East meets West in downtown architecture

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East meets West in downtown architecture


Korea’s first Anglican cathedral includes traditional Korean roof tiles and octagonal columns that mimic Deoksu Palace. Provided by Michelle Kang

Seoul is a city where history intermingles with modernism and Eastern traditions mix with imported Western styles.

The best way to get a sense of this fusion is on foot, walking the streets of downtown Seoul. For the history buff, the area offers a chance to learn more about the city’s 600-year history through important religious and diplomatic institutions.

Several well-known structures in this area were designed by foreigners who came to live in Seoul in the late 19th and early 20th centuries and combine Western and Korean design elements in unique ways. Each of these buildings tell a story about the influence of expatriates in Seoul during a critical turning point in Korean history.

Seoul Anglican Cathedral

Situated across from City Hall and beside Deoksu Palace, the Seoul Anglican Cathedral was the first Anglican cathedral in Korea. It was also the first building constructed in Romanesque style in the city and has been designated as Tangible Cultural Property No. 35 by the Seoul government.

This beautiful construction incorporates five elements of traditional Korean design. On the roof, tiles commonly found on hanok, or traditional Korean houses, were used. Like in many Korean buildings, granite was used for the foundation of the building. In addition, Korea’s traditional muntin bars are found in the windows of the cathedral. Lastly, the bell tower of the cathedral was designed to mimic the octagonal columns of the nearby Deoksu Palace.

Tours of the cathedral are available Monday through Saturday from 11 a.m. to 4 p.m. To reserve a guided tour, visit www.cathedral.or.kr and write the date and time you wish to visit the cathedral on the community message board or call (02) 730-6611. The cathedral can be reached by going to City Hall Station, line No. 1 or 2, exit 3.

Russian Legation Tower


Designed by Russian-born Swiss architect Afanasij Ivanovich Seredin Sabatin in 1890, the Russian Legation Tower stands today in Jeong-dong. Provided by Michelle Kang

Designated as Historical Site No. 253, the old Russian Legation is located in Jeong-dong behind Deoksu Palace, and it more precisely refers to the legation tower.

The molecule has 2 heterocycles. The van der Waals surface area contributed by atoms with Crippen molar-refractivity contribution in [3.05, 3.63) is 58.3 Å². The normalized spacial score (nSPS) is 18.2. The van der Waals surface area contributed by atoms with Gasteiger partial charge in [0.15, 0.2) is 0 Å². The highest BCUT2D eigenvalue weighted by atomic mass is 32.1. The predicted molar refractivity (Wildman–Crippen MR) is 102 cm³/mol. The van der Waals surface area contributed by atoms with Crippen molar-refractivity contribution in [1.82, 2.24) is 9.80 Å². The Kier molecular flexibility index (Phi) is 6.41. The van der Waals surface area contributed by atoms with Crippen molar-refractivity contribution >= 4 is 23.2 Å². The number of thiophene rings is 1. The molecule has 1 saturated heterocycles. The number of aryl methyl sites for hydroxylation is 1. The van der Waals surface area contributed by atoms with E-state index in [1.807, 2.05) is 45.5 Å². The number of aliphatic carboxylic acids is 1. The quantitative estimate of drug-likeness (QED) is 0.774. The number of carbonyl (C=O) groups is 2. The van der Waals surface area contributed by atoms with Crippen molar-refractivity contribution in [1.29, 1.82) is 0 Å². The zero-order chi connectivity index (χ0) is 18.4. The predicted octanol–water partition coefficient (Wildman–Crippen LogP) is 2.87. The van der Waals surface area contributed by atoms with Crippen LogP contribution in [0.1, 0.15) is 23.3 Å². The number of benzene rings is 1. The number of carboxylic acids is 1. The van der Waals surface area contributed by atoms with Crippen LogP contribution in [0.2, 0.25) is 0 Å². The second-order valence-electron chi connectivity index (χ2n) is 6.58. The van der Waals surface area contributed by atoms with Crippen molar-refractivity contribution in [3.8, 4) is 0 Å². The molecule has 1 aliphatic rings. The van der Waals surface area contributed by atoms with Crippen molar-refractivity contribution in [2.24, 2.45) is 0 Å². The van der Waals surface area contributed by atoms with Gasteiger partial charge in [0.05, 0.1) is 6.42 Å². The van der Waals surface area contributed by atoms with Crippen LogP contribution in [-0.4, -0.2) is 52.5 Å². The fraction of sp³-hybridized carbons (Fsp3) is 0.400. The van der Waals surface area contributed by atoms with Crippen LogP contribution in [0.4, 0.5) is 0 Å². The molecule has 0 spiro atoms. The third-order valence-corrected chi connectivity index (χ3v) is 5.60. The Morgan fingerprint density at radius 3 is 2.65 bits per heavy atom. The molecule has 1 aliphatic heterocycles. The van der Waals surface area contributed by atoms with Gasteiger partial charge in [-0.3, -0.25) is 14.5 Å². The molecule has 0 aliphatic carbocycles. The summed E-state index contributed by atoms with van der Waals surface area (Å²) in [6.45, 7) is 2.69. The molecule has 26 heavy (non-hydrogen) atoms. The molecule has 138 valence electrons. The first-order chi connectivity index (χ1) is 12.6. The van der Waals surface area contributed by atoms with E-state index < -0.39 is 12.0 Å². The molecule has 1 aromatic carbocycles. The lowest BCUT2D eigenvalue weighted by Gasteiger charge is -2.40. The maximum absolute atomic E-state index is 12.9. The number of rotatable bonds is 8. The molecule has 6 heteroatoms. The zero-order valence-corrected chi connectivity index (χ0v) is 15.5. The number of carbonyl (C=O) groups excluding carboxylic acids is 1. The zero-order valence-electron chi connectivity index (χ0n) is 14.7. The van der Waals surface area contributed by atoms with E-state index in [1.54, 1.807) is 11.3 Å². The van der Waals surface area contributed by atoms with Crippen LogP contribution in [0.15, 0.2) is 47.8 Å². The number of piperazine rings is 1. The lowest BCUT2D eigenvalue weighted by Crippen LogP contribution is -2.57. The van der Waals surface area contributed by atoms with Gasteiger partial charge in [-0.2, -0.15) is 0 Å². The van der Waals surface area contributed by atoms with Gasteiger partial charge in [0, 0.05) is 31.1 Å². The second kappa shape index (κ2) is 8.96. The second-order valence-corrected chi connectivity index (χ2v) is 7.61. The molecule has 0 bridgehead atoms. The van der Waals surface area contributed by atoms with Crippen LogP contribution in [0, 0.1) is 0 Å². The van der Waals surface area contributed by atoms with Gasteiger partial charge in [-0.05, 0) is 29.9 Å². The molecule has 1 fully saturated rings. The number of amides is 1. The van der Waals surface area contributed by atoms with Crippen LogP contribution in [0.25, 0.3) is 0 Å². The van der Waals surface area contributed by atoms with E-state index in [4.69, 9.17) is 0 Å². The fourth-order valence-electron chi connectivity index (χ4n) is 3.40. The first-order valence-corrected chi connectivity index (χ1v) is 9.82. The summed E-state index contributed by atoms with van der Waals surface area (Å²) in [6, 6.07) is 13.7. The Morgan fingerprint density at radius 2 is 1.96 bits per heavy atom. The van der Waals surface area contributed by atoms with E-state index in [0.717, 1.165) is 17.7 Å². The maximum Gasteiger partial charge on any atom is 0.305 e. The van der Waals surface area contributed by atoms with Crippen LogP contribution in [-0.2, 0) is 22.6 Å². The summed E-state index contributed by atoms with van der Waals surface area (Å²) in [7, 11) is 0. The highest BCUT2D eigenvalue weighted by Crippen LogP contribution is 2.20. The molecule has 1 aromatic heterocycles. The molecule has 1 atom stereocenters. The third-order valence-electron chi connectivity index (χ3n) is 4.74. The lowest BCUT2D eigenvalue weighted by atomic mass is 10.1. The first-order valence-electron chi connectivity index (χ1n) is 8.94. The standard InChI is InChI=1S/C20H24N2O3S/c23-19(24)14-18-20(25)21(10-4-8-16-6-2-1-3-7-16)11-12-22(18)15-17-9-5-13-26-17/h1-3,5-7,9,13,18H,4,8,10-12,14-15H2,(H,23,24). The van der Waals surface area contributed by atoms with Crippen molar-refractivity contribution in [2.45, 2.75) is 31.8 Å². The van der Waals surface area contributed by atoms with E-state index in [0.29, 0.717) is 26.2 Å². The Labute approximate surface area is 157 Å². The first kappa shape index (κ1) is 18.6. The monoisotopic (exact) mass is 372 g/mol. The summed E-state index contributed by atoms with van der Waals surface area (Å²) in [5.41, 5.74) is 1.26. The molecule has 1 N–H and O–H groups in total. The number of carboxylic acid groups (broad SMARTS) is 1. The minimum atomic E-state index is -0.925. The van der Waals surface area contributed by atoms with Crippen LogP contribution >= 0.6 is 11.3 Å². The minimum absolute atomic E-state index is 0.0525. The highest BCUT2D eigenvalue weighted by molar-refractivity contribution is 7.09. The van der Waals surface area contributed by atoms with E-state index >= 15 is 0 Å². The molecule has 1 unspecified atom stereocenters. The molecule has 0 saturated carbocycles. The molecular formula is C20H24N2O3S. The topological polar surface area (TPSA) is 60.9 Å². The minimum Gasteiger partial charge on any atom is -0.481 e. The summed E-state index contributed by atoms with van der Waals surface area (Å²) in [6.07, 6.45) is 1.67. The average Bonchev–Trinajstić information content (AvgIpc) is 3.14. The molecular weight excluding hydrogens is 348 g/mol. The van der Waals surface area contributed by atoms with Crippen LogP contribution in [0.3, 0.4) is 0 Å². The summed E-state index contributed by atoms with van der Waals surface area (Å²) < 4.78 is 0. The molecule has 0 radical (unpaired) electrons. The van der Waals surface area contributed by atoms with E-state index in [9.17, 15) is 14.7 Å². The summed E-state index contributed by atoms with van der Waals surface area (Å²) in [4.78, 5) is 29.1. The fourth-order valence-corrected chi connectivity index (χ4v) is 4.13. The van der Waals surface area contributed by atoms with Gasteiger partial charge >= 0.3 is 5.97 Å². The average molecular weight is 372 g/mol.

It was designed by a Russian-born Swiss expatriate named Afanasij Ivanovich Seredin Sabatin in 1890. The architect came to Korea at the age of 23, having received an offer from King Gojong to build palaces and custom buildings.

Sabatin designed several monumental buildings in the capital, including Jungmyeong Hall in Deoksu Palace, Sontag Hotel and the Independence Gate. The architect infused Korean and European design characteristics into his creations and the Russian legation was built in the Renaissance style.

The three-story tower building was a part of the Russian legation complex and was later used as the consulate of the USSR after World War II. King Gojong intended to make use of Western powers to control Japan and thought of Russia as crucial to this effort. Backed by the King’s favor, the Russia legation was built on higher ground than other countries’ legations, so that the top of the tower could overlook the four major gates in the capital along with Gyeongbok Palace and Deoksu Palace.

The Legation is a reminder of Korea’s often tragic history, having served as King Gojong’s refuge after the murder of Empress Myeongseong by the Japanese in Gyeongbok Palace. The king stayed at the legation for a year with the crown prince. Sabatin himself actually witnessed the empress’ assassination.

Unfortunately, most of the building was destroyed during the Korean War, with only the tower and the basement remaining. The tower was originally made with gray bricks and granite but was plastered white when restored in 1973.